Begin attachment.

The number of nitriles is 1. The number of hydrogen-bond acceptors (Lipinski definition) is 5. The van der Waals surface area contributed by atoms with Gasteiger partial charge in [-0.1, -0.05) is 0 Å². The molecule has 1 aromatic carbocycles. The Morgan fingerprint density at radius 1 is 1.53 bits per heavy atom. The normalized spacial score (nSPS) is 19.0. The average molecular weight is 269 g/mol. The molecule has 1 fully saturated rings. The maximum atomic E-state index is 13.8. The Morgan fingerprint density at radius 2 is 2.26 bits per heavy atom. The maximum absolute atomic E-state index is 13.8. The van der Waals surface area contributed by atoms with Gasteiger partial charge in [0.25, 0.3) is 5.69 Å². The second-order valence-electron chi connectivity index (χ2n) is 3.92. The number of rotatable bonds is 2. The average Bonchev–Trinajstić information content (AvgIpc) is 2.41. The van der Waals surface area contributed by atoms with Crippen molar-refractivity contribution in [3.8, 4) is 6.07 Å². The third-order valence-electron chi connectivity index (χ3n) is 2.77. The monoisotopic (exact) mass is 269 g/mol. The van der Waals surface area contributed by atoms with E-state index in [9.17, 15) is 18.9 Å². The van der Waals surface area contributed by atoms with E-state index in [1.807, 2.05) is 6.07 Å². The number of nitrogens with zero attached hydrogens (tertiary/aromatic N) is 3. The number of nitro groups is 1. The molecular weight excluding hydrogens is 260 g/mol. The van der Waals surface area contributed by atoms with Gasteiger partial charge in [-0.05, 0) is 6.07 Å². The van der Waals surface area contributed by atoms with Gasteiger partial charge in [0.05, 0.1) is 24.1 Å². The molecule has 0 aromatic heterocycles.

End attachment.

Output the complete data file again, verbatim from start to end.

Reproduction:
The number of nitriles is 1. The number of hydrogen-bond acceptors (Lipinski definition) is 5. The van der Waals surface area contributed by atoms with Gasteiger partial charge in [-0.1, -0.05) is 0 Å². The molecule has 1 aromatic carbocycles. The Morgan fingerprint density at radius 1 is 1.53 bits per heavy atom. The normalized spacial score (nSPS) is 19.0. The average molecular weight is 269 g/mol. The molecule has 1 fully saturated rings. The maximum atomic E-state index is 13.8. The Morgan fingerprint density at radius 2 is 2.26 bits per heavy atom. The maximum absolute atomic E-state index is 13.8. The van der Waals surface area contributed by atoms with Gasteiger partial charge in [0.25, 0.3) is 5.69 Å². The second-order valence-electron chi connectivity index (χ2n) is 3.92. The number of rotatable bonds is 2. The average Bonchev–Trinajstić information content (AvgIpc) is 2.41. The van der Waals surface area contributed by atoms with Crippen molar-refractivity contribution in [3.8, 4) is 6.07 Å². The third-order valence-electron chi connectivity index (χ3n) is 2.77. The monoisotopic (exact) mass is 269 g/mol. The van der Waals surface area contributed by atoms with E-state index in [9.17, 15) is 18.9 Å². The van der Waals surface area contributed by atoms with E-state index in [1.807, 2.05) is 6.07 Å². The number of nitrogens with zero attached hydrogens (tertiary/aromatic N) is 3. The number of nitro groups is 1. The molecular weight excluding hydrogens is 260 g/mol. The van der Waals surface area contributed by atoms with Gasteiger partial charge in [-0.05, 0) is 6.07 Å². The van der Waals surface area contributed by atoms with Gasteiger partial charge in [0.05, 0.1) is 24.1 Å². The molecule has 0 aromatic heterocycles.